An August 16, 2006 article by John Johnston noted the denunciation by ACSH's Dr. Elizabeth Whelan of proposed California legislation that would ban iPods for containing "toxic" ingredients:
Whelan went on to note a list of items, currently accused of causing a variety of ailments, from cancer to neurological damage to learning disabilities. That list includes: the sugar substitute aspartame, acrylamide in fried carbohydrate-rich foods like French fries, preservatives in life-saving vaccines, Teflon on frying pans, chemicals in cosmetics, fire-retardants, wood-preserving preparations, farmed salmon and other seafood, and genetically-modified and irradiated food.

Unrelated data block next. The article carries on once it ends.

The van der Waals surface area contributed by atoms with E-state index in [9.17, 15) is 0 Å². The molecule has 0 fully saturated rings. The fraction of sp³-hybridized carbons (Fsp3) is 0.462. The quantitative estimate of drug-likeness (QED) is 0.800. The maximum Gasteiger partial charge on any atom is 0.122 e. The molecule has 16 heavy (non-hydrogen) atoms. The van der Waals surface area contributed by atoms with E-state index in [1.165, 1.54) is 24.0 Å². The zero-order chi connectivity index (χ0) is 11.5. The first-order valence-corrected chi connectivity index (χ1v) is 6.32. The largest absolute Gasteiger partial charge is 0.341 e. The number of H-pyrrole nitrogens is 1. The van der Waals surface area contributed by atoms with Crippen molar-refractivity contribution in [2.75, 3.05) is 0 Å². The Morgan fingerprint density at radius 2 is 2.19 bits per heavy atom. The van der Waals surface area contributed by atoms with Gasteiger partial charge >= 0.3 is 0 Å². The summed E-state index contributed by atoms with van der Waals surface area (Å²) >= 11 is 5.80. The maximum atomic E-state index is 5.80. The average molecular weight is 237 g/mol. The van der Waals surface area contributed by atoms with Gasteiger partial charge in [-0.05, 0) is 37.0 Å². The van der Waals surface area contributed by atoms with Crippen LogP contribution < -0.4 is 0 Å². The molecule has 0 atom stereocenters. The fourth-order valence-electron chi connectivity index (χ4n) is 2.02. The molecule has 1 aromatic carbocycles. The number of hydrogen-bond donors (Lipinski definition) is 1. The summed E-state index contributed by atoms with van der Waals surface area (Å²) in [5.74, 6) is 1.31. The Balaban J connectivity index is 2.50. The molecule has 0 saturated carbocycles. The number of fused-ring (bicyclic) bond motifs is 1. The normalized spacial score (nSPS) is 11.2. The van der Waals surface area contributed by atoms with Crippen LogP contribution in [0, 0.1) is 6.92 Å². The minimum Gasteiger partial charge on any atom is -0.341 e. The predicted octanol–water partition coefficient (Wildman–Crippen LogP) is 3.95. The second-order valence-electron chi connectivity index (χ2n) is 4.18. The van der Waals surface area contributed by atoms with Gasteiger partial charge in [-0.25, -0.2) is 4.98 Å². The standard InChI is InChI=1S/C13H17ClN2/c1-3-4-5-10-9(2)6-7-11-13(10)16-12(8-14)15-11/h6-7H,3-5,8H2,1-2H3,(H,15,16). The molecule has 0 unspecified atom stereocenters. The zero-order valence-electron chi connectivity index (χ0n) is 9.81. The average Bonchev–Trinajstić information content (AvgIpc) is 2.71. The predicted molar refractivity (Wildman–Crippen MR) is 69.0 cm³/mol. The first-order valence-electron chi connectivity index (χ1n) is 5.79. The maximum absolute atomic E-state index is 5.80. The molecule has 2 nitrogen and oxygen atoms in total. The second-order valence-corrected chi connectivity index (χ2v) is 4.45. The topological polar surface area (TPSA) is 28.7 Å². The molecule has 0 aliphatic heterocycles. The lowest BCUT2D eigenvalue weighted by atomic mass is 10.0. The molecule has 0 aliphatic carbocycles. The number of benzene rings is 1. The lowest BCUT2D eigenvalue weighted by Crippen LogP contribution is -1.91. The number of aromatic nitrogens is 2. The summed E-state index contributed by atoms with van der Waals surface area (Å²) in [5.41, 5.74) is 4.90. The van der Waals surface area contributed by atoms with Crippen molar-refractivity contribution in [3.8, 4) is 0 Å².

"And in almost all of the cases, either the claims are based on high-dose laboratory animal tests of limited relevance to humans or -- in cases where a chemical (like lead) can be a hazard to humans if the exposure is high enough -- the actual exposure in question is too low to have health consequences," said Whelan.
"Those alleging health threats propose interventions including outright bans or warning labels on these products -- even if there is no evidence whatsoever that a public health risk exists," she said.